Celebrate Women's History Month With These 4 Must-Read New Books

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In honor of Women's History Month, we recommend four new books that fete, explore, and uplift the stronger sex.
 

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Tales from Kentucky Nurses
By William Lynwood Montell; University of Kentucky Press, $24.95, 296 pages

Nursing goes beyond dressing wounds and administering shots; practitioners frequently find themselves ministering to a patient's emotional needs as well. Here, Western Kentucky University Professor of Folk Studies William Montell has collected nearly 200 stories from hard-working women (and some men) who dedicated their careers to serving the wounded.

Spanning nearly 100 years, the collection features anecdotes from the Frontier Nursing Service, an organization that has provided care to Kentuckians living in remote locales since 1925, as well as nurses working in more traditional settings like emergency rooms and doctors' offices. The stories range from the tragic to the humorous and heart-warming (like the story of the stripper who sustained injuries due to a faulty pole). There's even a collection of ghost stories and descriptions of folk remedies used in rural communities.

Every firsthand testimony highlights the importance of this often underappreciated (and frequently underpaid) profession, while illuminating Kentucky's history of service to others.

New Rules of the Game: 10 Strategies for Women in the Workplace
By Susan Packard; Prentice Hall Press, $24.95, 227 pages

Women have heard just about everything when it comes to getting ahead in the workplace. How can you separate the useful from the dizzyingly useless?

Enter Susan Packard, co-founder of HGTV, whose "10 Rules of Gamesmanship" are, well, a game-changer. In this BS-free book, Packard artfully explains how to employ her rules to foster healthy competition, create positive support groups, and serve as an effective team player. She approaches success in the workplace much like a competitor on the playing field, and explains the precedent for doing so—co-workers are "teammates" who "practice" before making a presentation, while "competitors" work for a different company vying for the same client.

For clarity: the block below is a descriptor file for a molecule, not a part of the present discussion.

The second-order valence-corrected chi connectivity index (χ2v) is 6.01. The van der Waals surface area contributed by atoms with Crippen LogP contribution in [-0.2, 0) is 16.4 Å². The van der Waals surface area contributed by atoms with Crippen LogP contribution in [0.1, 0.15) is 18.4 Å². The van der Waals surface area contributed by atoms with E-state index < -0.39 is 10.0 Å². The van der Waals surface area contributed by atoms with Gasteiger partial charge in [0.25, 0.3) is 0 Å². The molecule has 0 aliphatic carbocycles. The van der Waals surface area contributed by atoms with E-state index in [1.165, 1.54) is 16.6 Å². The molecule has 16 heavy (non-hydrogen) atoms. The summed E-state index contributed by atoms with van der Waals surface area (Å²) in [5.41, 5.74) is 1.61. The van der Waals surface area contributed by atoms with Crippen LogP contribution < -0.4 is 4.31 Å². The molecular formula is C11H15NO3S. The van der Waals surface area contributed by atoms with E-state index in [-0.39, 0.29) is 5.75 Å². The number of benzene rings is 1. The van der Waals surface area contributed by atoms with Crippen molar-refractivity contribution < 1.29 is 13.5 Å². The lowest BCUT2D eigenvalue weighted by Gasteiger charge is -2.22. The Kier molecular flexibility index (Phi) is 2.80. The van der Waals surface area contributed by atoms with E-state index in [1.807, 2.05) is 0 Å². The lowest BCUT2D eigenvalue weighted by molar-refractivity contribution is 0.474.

Easy to follow and written in a no-nonsense style, New Rules offers practical and achievable strategies to become a powerful, productive leader.

The Tutor: a Novel
By Andrea Chapin, Riverhead Books, $27.95, 356 pages

Why reach for the same old bodice-ripper when you could read The Tutor, a romance novel for literary types? Debut novelist Andrea Chapin delivers a sumptuous and captivating historical novel set in 1590 in Lancashire, England. We meet the beautiful, literate and recently widowed Katherine de L'Isle, who falls in love with a newly arrived Stratford transplant and now village schoolmaster, William Shakespeare. A new, tumultuous chapter opens for Katherine, who, despite her best intentions, falls in love with this coarse and brash newcomer.

Chapin brings history alive in this imagined moment in Shakespeare's life and offers readers a thrilling and compelling look at what could have inspired the Bard's first published work, the poem Venus and Adonis. A wonderful novel for lovers of Shakespeare and historical nonfiction, The Tutor will not disappoint.

The Doll Collection
Edited by Ellen Datlow; Tor/Forge Hardcover, $27.99, 351 pages

Dolls permeate our society—there are child-size American Girl dolls with lifelike features and physiques, pin-thin Barbie dolls, and even creations never meant for children in the first place.

For this impressive anthology, Ellen Datlow, veteran editor of OMNI magazine and SciFiction, collected 17 stories exploring the intense fear of dolls springing to life and doing harm, with an introduction examining the connection between dolls and terror. These tales, masterfully crafted by award-winning authors such as Joyce Carol Oates and Carrie Vaughn, manage to avoid the clichés frequently associated with dolls, yet still send chills down readers' spines.

Accompanying the stories are black and white photographs of dolls—although, unfortunately, many of the images aren't full-size, and lose their disturbingly creepy allure. Sure to delight the doll-horror aficionado, The Doll Collection is a shelf-worthy addition for any fantasy/science-fiction collection.

 

 

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